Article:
In an op-ed titled "Wanted: A New Leader For The 'Free World'" in the Saudi-based English daily Arab News, the influential UAE businessman Khalaf Al-Habtoor voiced his grave disappointment with U.S. President Donald Trump, saying that he had had "high hopes" for this presidency but that these hopes had been dashed. Harshly criticizing Trump's inconsistency and his penchant for alienating allies while cozying up to enemies, he stated that as a result of his numerous policy pivots, America's adversaries – notably Iran – were not taking his threats seriously. He added that "money talks loudest in the Trump White House" and that "even the most disreputable can win his favor with an offer of billions of dollars' worth of investments or weapons purchases" – citing as an example Trump's relationship with Qatari Emir Sheikh Tamim bin Hamad Al-Thani, whom the president had once accused of funding terrorism.
Trump with Al-Thani (Source: Aljazeera.com)
Below are excerpts from Al-Habtoor's op-ed:
"I once had high hopes for U.S. President Donald Trump. I appreciated his big personality, positive outlook, and business acumen. He enticed the leaders of Saudi Arabia, the UAE, and Egypt early in his presidency with promises to be the 'great defender' against Iranian aggression and his vow to cleanse the region of terrorism. I had high hopes for President Trump and, sad to say, they have all been dashed...
"Trump is a maestro of making threats and promises that change on a dime. His policy U-turns, inability to discern fact from fiction, and withdrawal from U.S. commitments on a range of issues have been wake-up calls.
"He initially billed himself as an anti-war leader pledging to bring home U.S. troops from Middle East conflict zones. The troops remain. U.S. bases have increased. And, since he grew comfortable in his Oval Office chair, he has been provoking leaders, some with access to a nuclear button, in the mistaken belief they will capitulate to his demands. How is that working for him?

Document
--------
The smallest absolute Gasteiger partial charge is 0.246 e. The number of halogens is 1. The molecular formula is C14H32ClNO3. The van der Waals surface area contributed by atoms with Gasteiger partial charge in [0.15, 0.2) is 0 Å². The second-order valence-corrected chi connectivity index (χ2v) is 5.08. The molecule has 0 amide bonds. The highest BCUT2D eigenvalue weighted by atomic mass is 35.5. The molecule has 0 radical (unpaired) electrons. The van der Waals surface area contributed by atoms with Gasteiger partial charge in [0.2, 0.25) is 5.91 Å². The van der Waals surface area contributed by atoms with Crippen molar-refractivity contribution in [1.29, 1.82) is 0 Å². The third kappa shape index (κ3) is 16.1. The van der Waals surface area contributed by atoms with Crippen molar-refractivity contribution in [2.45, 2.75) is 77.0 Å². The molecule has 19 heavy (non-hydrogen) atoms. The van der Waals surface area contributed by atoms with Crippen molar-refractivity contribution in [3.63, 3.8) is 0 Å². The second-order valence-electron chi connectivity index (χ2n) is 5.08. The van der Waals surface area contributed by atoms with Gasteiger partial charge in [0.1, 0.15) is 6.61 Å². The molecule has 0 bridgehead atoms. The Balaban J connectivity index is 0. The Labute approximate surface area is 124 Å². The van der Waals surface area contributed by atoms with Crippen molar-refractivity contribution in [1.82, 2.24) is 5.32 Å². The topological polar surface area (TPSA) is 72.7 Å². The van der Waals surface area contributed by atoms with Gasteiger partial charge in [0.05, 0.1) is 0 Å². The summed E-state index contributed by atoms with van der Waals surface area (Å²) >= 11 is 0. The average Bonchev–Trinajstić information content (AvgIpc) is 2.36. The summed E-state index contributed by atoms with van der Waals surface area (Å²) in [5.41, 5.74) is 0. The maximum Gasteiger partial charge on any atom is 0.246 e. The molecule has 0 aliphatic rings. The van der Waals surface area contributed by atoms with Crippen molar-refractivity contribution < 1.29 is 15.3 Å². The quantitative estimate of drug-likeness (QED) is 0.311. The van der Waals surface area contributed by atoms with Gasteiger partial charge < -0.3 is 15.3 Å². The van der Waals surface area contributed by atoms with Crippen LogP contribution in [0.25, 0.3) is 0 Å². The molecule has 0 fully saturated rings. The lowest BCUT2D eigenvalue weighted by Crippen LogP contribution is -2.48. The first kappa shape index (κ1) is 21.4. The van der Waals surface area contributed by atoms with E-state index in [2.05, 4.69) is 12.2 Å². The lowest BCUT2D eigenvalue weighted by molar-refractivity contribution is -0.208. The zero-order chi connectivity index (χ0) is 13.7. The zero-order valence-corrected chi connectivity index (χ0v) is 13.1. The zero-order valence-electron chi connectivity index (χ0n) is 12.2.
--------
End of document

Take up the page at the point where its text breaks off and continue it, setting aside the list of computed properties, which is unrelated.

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"In the trade war, China's President Xi Jinping shows no signs of rolling over. On the contrary, he is matching U.S. tariffs blow for blow.
"North Korea's Kim Jong Un is clearly unimpressed with Trump's honeyed approach; he demands action in the form of sanctions relief before engaging in further face-to-face talks.
"Venezuela's President Nicolas Maduro has hung on to his chair despite the Trump administration's far-reaching attempts to replace him.
"Iran's President Hassan Rouhani has refused to return to the table or meet with his American counterpart to renegotiate the nuclear deal as long as anti-Iranian sanctions persist. Trump has threatened Iran with obliteration. Iran's Minister of Foreign Affairs Mohammed Javad Zarif now threatens all-out war if struck in response to his country's alleged role in airstrikes on two Saudi oil facilities.
"How can we put our trust in such an inconsistent character? He could force countries into the position where they will have to take sides and then stand on the sidelines watching, or – in the worst-case scenario – decide to help our enemies.
"The 'great defender' treats friendly heads of state with disrespect as though they are underlings who exist only to do his bidding, and those he has targeted with insulting tweets are seen during press conferences groveling before him.
"Trump's message to all knocking at his door is 'pay up or else. Money talks loudest in the Trump White House. Even the most disreputable can win his favor with an offer of billions of dollars' worth of investments or weapons purchases. They vie with each other as to who can come up with the biggest enticements. He has given deeper meaning to the saying 'there is no such thing as a free lunch....'
"Frankly, his behavior hardly befits the world's greatest democracy, which was founded on the unshakeable values that are enshrined in the U.S. Constitution and the rule of law.
"There are exceptions. This 'America First' president reserves his charm offensives for the likes of his friend Kim who, while testing ballistic missiles, sends him 'beautiful letters,' or Russian President Vladimir Putin, whom U.S. intelligence agencies accuse of meddling in the 2016 election. He fawns all over Qatar's Emir Sheikh Tamim bin Hamad Al-Thani, whom he once charged with funding terrorism, because, in his book, who cares as long as the billions keep rolling in."
"And not forgetting Israeli Prime Minister Benjamin Netanyahu, the recipient of the U.S. president's most spectacular gifts – Jerusalem and the occupied Golan Heights. And, if Netanyahu had been re-elected, he would have received Trump's blessing to annex the Jordan Valley, part of the Dead Sea, and all Jewish colonies in the West Bank. However, Trump is allergic to losers. If his buddy facing three corruption cases falls on his face, the U.S. president will not be picking him up..."
 Arabnews.com, September 26, 2019.